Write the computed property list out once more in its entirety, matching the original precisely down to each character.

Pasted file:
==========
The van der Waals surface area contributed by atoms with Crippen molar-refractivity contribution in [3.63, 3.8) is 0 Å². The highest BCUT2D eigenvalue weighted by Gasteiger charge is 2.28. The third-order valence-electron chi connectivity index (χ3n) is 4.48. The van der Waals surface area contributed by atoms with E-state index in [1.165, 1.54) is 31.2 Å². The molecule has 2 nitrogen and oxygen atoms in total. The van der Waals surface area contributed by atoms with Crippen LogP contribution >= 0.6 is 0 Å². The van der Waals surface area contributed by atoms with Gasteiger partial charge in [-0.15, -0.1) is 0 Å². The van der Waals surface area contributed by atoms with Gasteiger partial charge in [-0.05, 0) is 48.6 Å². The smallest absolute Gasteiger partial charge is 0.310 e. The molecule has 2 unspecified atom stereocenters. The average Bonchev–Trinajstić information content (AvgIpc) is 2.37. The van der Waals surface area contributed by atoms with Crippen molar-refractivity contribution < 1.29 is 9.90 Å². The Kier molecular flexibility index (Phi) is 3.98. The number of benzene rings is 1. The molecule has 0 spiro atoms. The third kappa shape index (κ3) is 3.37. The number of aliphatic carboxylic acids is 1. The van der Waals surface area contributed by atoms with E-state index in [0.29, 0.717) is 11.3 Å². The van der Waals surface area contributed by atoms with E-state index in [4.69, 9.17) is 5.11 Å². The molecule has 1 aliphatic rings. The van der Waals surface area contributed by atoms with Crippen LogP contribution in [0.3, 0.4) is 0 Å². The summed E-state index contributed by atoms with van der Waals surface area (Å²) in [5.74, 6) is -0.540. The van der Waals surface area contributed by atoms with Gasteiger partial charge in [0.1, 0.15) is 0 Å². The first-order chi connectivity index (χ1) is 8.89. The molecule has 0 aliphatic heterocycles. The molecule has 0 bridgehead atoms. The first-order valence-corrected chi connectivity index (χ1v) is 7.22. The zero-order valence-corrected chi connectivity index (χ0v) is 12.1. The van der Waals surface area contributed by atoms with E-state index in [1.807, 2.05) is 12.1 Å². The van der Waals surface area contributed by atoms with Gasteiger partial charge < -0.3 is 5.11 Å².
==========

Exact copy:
The van der Waals surface area contributed by atoms with Crippen molar-refractivity contribution in [3.63, 3.8) is 0 Å². The highest BCUT2D eigenvalue weighted by Gasteiger charge is 2.28. The third-order valence-electron chi connectivity index (χ3n) is 4.48. The van der Waals surface area contributed by atoms with E-state index in [1.165, 1.54) is 31.2 Å². The molecule has 2 nitrogen and oxygen atoms in total. The van der Waals surface area contributed by atoms with Crippen LogP contribution >= 0.6 is 0 Å². The van der Waals surface area contributed by atoms with Gasteiger partial charge in [-0.15, -0.1) is 0 Å². The van der Waals surface area contributed by atoms with Gasteiger partial charge in [-0.05, 0) is 48.6 Å². The smallest absolute Gasteiger partial charge is 0.310 e. The molecule has 2 unspecified atom stereocenters. The average Bonchev–Trinajstić information content (AvgIpc) is 2.37. The van der Waals surface area contributed by atoms with Crippen molar-refractivity contribution < 1.29 is 9.90 Å². The Kier molecular flexibility index (Phi) is 3.98. The number of benzene rings is 1. The molecule has 0 spiro atoms. The third kappa shape index (κ3) is 3.37. The number of aliphatic carboxylic acids is 1. The van der Waals surface area contributed by atoms with E-state index in [0.29, 0.717) is 11.3 Å². The van der Waals surface area contributed by atoms with E-state index in [4.69, 9.17) is 5.11 Å². The molecule has 1 aliphatic rings. The van der Waals surface area contributed by atoms with Crippen LogP contribution in [0.3, 0.4) is 0 Å². The summed E-state index contributed by atoms with van der Waals surface area (Å²) in [5.74, 6) is -0.540. The van der Waals surface area contributed by atoms with Gasteiger partial charge in [0.1, 0.15) is 0 Å². The first-order chi connectivity index (χ1) is 8.89. The molecule has 0 aliphatic heterocycles. The molecule has 0 bridgehead atoms. The first-order valence-corrected chi connectivity index (χ1v) is 7.22. The zero-order valence-corrected chi connectivity index (χ0v) is 12.1. The van der Waals surface area contributed by atoms with E-state index in [1.807, 2.05) is 12.1 Å². The van der Waals surface area contributed by atoms with Gasteiger partial charge < -0.3 is 5.11 Å².